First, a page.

Rolling the Drunks


In nineteenth century New York City, one of the more popular ways for the lower-class criminal element to earn a living was emptying the pockets of the inebriated passersby.

The scam was so popular, it was given its own name: Rolling the drunks.

Essentially, the tavern or saloon owners would spot the most intoxicated patrons within their own establishment and point them out to a gang of street ruffians waiting just outside the premises. As the mark ambled off of his bar stool and out into the street, the gang – usually a mob of young men – would surround the man and “roll” him into an alley so they could remove any valuables he may have been carrying on his person. A crack over the head with a brickbat would be sure to keep to the victim quiet or incapacitated for a few hours whilst the thieves went inside to share the spoils with the barman. This scheme could be repeated daily and nightly, to the satisfaction of both the bar’s proprietor and the pickpockets themselves.

Easy money.

Last night, New York’s Attorney General leveled an incredibly harsh fraud charge at the global investment bank Barclays PLC. The gist of the AG’s accusation is that Barclays built their internal dark pool into the largest such electronic trading venue in the world by promising its institutional brokerage customers that it was keeping them safe from the types of predators who were picking off their orders on other exchanges, via front-running and other nefarious machinations. Schneiderman’s office says that, not only were these clients not protected within the Barclays trading environment, it actually turns out that Barclays itself was inviting the most notorious electronic pickpockets in the game through a backdoor to ply their wicked trade and rob the unsuspecting customers under cover of darkness.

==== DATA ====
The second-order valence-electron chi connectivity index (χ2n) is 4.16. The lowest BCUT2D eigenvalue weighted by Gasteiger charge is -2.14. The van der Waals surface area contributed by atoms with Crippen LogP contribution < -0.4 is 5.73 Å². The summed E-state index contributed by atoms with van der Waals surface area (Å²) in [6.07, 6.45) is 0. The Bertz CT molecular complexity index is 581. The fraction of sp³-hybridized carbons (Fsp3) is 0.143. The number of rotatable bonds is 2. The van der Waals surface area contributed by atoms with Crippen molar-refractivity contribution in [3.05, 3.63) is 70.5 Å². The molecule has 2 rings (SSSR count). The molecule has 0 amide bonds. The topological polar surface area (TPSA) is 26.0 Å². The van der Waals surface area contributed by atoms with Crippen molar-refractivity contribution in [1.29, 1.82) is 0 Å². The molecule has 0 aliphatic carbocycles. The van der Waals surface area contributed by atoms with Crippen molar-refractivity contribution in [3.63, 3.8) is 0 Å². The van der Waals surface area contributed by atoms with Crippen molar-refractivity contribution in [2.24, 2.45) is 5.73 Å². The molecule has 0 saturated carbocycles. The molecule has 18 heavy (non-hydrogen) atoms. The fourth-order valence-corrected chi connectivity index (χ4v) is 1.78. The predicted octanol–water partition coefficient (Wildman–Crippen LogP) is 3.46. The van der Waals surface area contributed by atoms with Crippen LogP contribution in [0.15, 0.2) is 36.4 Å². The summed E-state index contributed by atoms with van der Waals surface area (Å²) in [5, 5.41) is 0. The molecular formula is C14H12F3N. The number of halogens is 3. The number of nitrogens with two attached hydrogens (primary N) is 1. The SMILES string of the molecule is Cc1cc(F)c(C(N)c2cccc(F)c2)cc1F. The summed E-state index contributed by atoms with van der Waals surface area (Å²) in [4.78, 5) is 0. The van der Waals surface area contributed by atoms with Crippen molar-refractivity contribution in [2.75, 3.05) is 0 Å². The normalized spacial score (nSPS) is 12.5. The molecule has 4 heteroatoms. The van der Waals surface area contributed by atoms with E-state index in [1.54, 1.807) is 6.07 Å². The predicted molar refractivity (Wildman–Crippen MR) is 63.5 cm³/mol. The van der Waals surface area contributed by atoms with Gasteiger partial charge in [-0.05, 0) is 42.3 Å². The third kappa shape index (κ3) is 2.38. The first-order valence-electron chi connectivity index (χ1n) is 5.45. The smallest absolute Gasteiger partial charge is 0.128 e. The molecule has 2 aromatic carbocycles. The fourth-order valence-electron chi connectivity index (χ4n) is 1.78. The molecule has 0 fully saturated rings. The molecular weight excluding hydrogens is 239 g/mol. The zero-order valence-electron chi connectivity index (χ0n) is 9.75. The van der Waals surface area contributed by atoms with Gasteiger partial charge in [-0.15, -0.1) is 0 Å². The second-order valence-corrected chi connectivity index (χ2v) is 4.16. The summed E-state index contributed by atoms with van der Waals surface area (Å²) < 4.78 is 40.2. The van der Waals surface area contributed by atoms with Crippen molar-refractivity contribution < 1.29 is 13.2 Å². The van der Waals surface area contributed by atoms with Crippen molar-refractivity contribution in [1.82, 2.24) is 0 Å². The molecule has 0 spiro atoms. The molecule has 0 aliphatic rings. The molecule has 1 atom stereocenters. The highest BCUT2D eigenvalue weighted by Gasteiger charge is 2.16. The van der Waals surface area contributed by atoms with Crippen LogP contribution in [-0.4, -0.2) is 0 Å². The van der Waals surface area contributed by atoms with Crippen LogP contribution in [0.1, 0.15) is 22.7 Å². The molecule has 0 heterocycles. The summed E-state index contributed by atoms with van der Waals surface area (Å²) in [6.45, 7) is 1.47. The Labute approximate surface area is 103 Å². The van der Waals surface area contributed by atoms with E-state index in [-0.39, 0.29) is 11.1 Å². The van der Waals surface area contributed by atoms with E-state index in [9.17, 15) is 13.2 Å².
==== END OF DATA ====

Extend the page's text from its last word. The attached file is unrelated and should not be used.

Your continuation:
In short, Barclays is being accused of rolling the drunks.

But it’s even worse than that – if the complaint is true, they were also going out of their way to assure the drunks that the alley next to their establishment was being kept ruffian-free, when it fact, it was being stocked with thieves deliberately.

If true, this would be yet another bald-faced outrage bobbing atop a sea of frigid outrageousness that, by now, has us utterly numb.

From the New York State AG’s website:

Barclays heavily promoted a service called Liquidity Profiling, which Barclays claimed was a “surveillance” system that tracked every trade in Barclays’ dark pool in order to identify predatory traders, rate them based on the objective characteristics of their trading behavior, and hold them accountable for engaging in predatory practices.

Contrary to those promises, the complaint alleges that:

  • Barclays has never prohibited any trader from participating in its dark pool, regardless of how predatory its activity was determined to be;
  • Barclays did not regularly update the ratings of high-frequency trading firms monitored by Liquidity Profiling;
  • Barclays “overrode” certain Liquidity Profiling ratings – including for some of its own internal trading desks that engaged in high-frequency trading – by assigning safe ratings to traders that were otherwise determined to be toxic.

The complaint further alleges that, contrary to Barclays’ representations that it protects clients from aggressive or predatory high-frequency trading in its dark pool, Barclays in fact operates its dark pool to favor high-frequency traders and has actively sought to attract them by giving them systematic advantages over others trading in the pool.


I’ll be on NPR’s On Point Radio program this morning at 10am ET to discuss the story as well as dark pool usage in general and what it means for America’s investors. Scott Patterson, author of the excellent books Dark Pools and The Quants will be joining me. More information on how to catch the show below:

Private Stocks And ‘Dark Pools’ In American Finance (On Point)

Read Also:

“The Stock Market is Rigged!”  (TRB)

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